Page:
Before we jump into the topic of WordPress password security, let me tell you a little story…
It was a beautiful website. The client was very pleased. It was a perfect reflection of the purpose and branding that made the company stand out. All was happy in the world.
But, they chose to maintain their own site. And then many months later, virtual tragedy struck.
Even though we put security measures in place to alert the client to issues, the client didn’t pay attention to them, and the problems that did eventually arise were never addressed. This left the door wide open for people of ill intent to exploit the compounded security holes that had appeared over time.
That’s when the call came. The client was dumbstruck by what had become of their once stunning site. When I entered their URL into my browser, my eyes beheld the spectacle of what appeared to be the not-so-artistic creation of blind intergalactic aliens that could only read, write and speak in what appeared to be Arabic (complete with circa 1980’s animated blip stars). At the bottom of the home page was one sole sentence in English saying something to the effect… “If you ever want to see your normal site again, click this link to pay the ransom!”
Fortunately, we were able to recover the abducted site in spite of the hacker’s demands, and the client learned a valuable lesson…
It is imperative for you to do whatever it takes to keep your website safe, both for the sake of your business and your customers.
Over the course of the next several blog posts, we will be discussing seven different ways for you to secure your website so that you don’t wake up one morning and find your site held hostage by nefarious (and probably not very visually creative) persons.
Here’s the first one…and it’s a big one…
1. Have Effective WordPress Password Security
This is one of the most obvious, but many times, neglected, means of keeping your WordPress site secure. As hackers become more and more sophisticated, the more important it is to make sure your passwords are secure.
WordPress password security starts with you.
Are you currently using a challenging password for your admin login on your WordPress site? (And, no, I’m sorry, just “password” just isn’t going to cut it, or no password at all, as this article suggests). This should lead you to the question, “How do I know if my password is strong enough?”
Here’s a good rule of thumb…
If your password is simple enough that you can remember it every time you login without skipping a beat, it’s probably not very secure.
If this describes your password, stop reading this post right now, and immediately go over to your WordPress site and choose a new, more secure password.
Now, once you get to your admin profile page, you will notice that the WordPress team has made an effort to help you. (You see, even they understand the importance of strong passwords). You will find a button there that simply says “Generate password.” Once you click it, WordPress will suggest a highly secure password for you.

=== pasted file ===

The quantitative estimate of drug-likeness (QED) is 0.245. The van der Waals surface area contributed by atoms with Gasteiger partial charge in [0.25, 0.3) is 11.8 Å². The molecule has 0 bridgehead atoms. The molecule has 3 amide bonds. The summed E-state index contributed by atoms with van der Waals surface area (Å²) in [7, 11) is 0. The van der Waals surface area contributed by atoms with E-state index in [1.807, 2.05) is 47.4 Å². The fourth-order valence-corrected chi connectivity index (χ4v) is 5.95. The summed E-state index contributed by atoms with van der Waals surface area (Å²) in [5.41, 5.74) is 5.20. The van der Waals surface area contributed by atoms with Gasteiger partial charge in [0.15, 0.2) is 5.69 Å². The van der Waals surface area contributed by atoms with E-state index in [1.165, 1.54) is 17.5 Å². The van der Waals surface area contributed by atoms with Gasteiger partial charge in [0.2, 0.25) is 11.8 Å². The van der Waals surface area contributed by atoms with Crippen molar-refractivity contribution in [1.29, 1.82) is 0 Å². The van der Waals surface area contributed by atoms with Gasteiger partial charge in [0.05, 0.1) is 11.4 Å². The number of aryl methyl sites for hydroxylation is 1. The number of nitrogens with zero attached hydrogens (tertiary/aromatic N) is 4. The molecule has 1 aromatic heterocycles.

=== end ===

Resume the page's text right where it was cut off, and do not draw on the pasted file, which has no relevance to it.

Pro Tip (Sort of): Make sure you save your new password somewhere, whether it be in your Apple Keychain, your Chrome passwords, some other browser password extension, a text file, or at bare minimum, on an actual piece of paper (although I don’t suggest this, because, if you’re like me, you’d lose the paper).
Pro Tip # 2: Once you’ve implemented the pro tip above, make sure to scroll to the bottom of your profile settings page and click “Update Profile.” May as well make your password change official, and all 🙂
You would be shocked at how much more secure this one step will make your website. WordPress password security is under way!
That leads us to the second level of the password dilemma.
Other users on your site
If you have a website with multiple users, do you know how secure their passwords are? It’s great if you make sure your password is up to par, but you must make sure every user on your site is using strong passwords as well.
Now, the first obvious way to do this is to contact each user on your site and request that they login to you site and choose a secure password. Depending on who you’re working with, this may or may not be a good strategy.
A better idea to implement WordPress password security for your users would be to use a plugin such as Master Password Reset to automatically change the passwords for all of the users of your site. The plugin will then email each user letting them know that their password has been reset. You could make it a policy to periodically reset the passwords, for instance, once a month, just for an extra measure of security.
On top of this, you can also use premium WordPress plugins, such as Password Policy Manager for WordPress to force users to use secure passwords on your site.
So there you have it. WordPress password security is important, but it doesn’t have to be hard to implement or maintain.
In the next posts, we will be talking about the second way to secure your WordPress website which is…
#2 – Keeping the WordPress core software and plugins up to date.
…that one should be fun 🙂